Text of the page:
Stay Back – Unstable Cliffs

Sunset Cliffs in Ocean Beach is my kind of place.  I spent a lot of my formative pre-college days listening to the pounding waves against the cliffs and enjoying the distance from the hippies and crowds of OB proper.  Usually out on the cliffs you have the company of a few joggers, a few more seagulls, and a lot of wind.  It’s just a nice place to be.

Sunset Cliffs - Unstable Cliffs

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If you’re a property owner, however, I’d be a little more worried.  The cliffs are always eroding, sometimes in a spectacular way, and I wouldn’t want my house right across the street.  They put up these little fences around areas of particular danger, and I thought the sharp man-made lines just seemed so out of place in all the rounded nature around it.  I like the lines in this picture, and it’s one of the few that makes me feel ok breaking the rule of thirds.  Maybe even more than in this one.  I think that because there is one man-made object in the whole frame, it makes sense to sort of hide it in plain sight.  It lets nature stay balanced all around.  I think it would have looked sort of funny anywhere else.

Update 2009/11/19/16:25:

Oh yeah… one more thing I didn’t mention above.  I threw a little vignette on this picture.  I don’t use this a ton and when I do, it’s mostly for portraiture.  I tried to keep it pretty subtle too, but I think it works well here for the same reason it does in portraiture – you’re bringing all the eyes into the middle and you don’t want people drifting out the sides.  Just thought I’d mention it!

Vignette – A Bug And A Feature

A friend of mine emailed me recently. He was curious what was going on with this picture and how he might recreate the effect himself. Probably old news to photography buffs out there, but hey – it’s always fun to talk shop, right?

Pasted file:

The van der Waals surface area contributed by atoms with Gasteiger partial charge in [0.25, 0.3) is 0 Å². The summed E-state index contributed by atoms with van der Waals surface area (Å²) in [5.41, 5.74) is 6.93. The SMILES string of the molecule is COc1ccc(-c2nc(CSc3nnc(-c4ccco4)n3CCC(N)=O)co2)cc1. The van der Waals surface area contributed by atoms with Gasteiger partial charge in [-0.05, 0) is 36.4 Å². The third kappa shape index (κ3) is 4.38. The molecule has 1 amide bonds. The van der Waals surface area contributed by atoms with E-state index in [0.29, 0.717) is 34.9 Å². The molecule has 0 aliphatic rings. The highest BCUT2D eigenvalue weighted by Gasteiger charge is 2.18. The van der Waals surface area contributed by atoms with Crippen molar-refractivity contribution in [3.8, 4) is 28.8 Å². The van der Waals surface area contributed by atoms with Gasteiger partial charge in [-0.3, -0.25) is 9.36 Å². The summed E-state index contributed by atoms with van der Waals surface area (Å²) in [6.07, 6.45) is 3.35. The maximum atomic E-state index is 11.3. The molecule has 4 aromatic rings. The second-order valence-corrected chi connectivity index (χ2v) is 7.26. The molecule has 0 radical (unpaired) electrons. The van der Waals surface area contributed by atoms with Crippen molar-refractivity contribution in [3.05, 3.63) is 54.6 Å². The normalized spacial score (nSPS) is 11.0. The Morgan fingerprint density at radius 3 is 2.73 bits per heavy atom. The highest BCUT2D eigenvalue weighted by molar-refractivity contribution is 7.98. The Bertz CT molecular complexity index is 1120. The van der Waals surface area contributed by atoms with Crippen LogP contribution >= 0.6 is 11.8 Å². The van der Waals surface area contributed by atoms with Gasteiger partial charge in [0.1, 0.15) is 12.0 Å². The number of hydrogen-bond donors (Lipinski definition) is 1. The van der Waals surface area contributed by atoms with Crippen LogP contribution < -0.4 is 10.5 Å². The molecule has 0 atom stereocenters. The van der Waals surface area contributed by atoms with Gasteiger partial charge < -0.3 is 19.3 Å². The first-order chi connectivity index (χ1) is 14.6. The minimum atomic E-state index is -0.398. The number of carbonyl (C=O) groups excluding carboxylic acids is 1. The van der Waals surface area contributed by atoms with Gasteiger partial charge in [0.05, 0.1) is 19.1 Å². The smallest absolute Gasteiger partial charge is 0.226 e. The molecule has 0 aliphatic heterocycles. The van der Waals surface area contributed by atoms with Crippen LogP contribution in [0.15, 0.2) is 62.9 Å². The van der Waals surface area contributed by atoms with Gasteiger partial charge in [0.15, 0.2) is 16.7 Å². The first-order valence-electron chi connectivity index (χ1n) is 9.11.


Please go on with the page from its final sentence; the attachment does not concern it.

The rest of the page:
University of Washington Statue with Vignette

Anyway, the dark-around-the-edges effect is called a vignette. Usually this is a defect – toy cameras like the Holgas that all the hipsters know so well are famous for light leaks and vignetting. Camera and lens reviews sometimes talk about it, but only as a reflection of poor quality.  You can also see this image sometimes when you use a filter on the front of a lens, especially a thick filter or a wide-angle lens.

Vignette isn’t always a bad thing.  When done on purpose, the effect can work well as long as you don’t over do it. There is a setting in most image editing programs to do just that, but interestingly enough, the original purpose most often seemed to be to remove unwanted vignetting, not to add it in, so to create a vignette, you’re going to want to run the vignette setting in the negative direction.  Personally, I think it works best on a classically-styled image where the subject is in the middle of the frame and the area directly surrounding the subject is largely empty – portraits, especially wedding photos, come to mind.  Free frame, courtesy of vignette.

Want to add one yourself?  Click the link for a few instructions.

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